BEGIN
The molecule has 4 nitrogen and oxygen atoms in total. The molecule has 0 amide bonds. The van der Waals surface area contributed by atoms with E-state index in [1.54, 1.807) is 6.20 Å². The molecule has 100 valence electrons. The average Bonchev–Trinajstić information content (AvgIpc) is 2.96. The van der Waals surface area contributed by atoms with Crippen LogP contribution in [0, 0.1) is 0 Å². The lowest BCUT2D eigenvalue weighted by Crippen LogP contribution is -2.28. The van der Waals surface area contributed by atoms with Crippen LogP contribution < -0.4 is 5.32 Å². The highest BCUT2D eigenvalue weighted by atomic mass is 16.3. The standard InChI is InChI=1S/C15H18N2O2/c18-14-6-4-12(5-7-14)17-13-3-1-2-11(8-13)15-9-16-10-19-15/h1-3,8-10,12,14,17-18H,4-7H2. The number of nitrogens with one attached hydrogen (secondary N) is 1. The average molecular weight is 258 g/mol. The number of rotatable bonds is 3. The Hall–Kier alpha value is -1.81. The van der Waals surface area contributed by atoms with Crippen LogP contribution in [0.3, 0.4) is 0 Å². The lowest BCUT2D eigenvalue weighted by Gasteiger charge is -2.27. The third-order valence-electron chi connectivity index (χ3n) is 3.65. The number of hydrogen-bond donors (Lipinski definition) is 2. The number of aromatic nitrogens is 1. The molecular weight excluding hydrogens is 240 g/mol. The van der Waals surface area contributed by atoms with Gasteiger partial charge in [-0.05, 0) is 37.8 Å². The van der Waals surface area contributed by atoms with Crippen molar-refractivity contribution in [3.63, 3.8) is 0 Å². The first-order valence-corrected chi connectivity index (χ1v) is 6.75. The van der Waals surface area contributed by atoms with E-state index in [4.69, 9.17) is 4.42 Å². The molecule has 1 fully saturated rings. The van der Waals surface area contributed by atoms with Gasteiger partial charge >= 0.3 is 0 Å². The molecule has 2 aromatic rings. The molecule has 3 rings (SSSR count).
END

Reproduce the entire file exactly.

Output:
The molecule has 4 nitrogen and oxygen atoms in total. The molecule has 0 amide bonds. The van der Waals surface area contributed by atoms with E-state index in [1.54, 1.807) is 6.20 Å². The molecule has 100 valence electrons. The average Bonchev–Trinajstić information content (AvgIpc) is 2.96. The van der Waals surface area contributed by atoms with Crippen LogP contribution in [0, 0.1) is 0 Å². The lowest BCUT2D eigenvalue weighted by Crippen LogP contribution is -2.28. The van der Waals surface area contributed by atoms with Crippen LogP contribution < -0.4 is 5.32 Å². The highest BCUT2D eigenvalue weighted by atomic mass is 16.3. The standard InChI is InChI=1S/C15H18N2O2/c18-14-6-4-12(5-7-14)17-13-3-1-2-11(8-13)15-9-16-10-19-15/h1-3,8-10,12,14,17-18H,4-7H2. The number of nitrogens with one attached hydrogen (secondary N) is 1. The average molecular weight is 258 g/mol. The number of rotatable bonds is 3. The Hall–Kier alpha value is -1.81. The van der Waals surface area contributed by atoms with Crippen LogP contribution in [0.3, 0.4) is 0 Å². The lowest BCUT2D eigenvalue weighted by Gasteiger charge is -2.27. The third-order valence-electron chi connectivity index (χ3n) is 3.65. The number of hydrogen-bond donors (Lipinski definition) is 2. The number of aromatic nitrogens is 1. The molecular weight excluding hydrogens is 240 g/mol. The van der Waals surface area contributed by atoms with Gasteiger partial charge in [-0.05, 0) is 37.8 Å². The van der Waals surface area contributed by atoms with Crippen molar-refractivity contribution in [3.63, 3.8) is 0 Å². The first-order valence-corrected chi connectivity index (χ1v) is 6.75. The van der Waals surface area contributed by atoms with E-state index in [4.69, 9.17) is 4.42 Å². The molecule has 1 fully saturated rings. The van der Waals surface area contributed by atoms with Gasteiger partial charge >= 0.3 is 0 Å². The molecule has 2 aromatic rings. The molecule has 3 rings (SSSR count).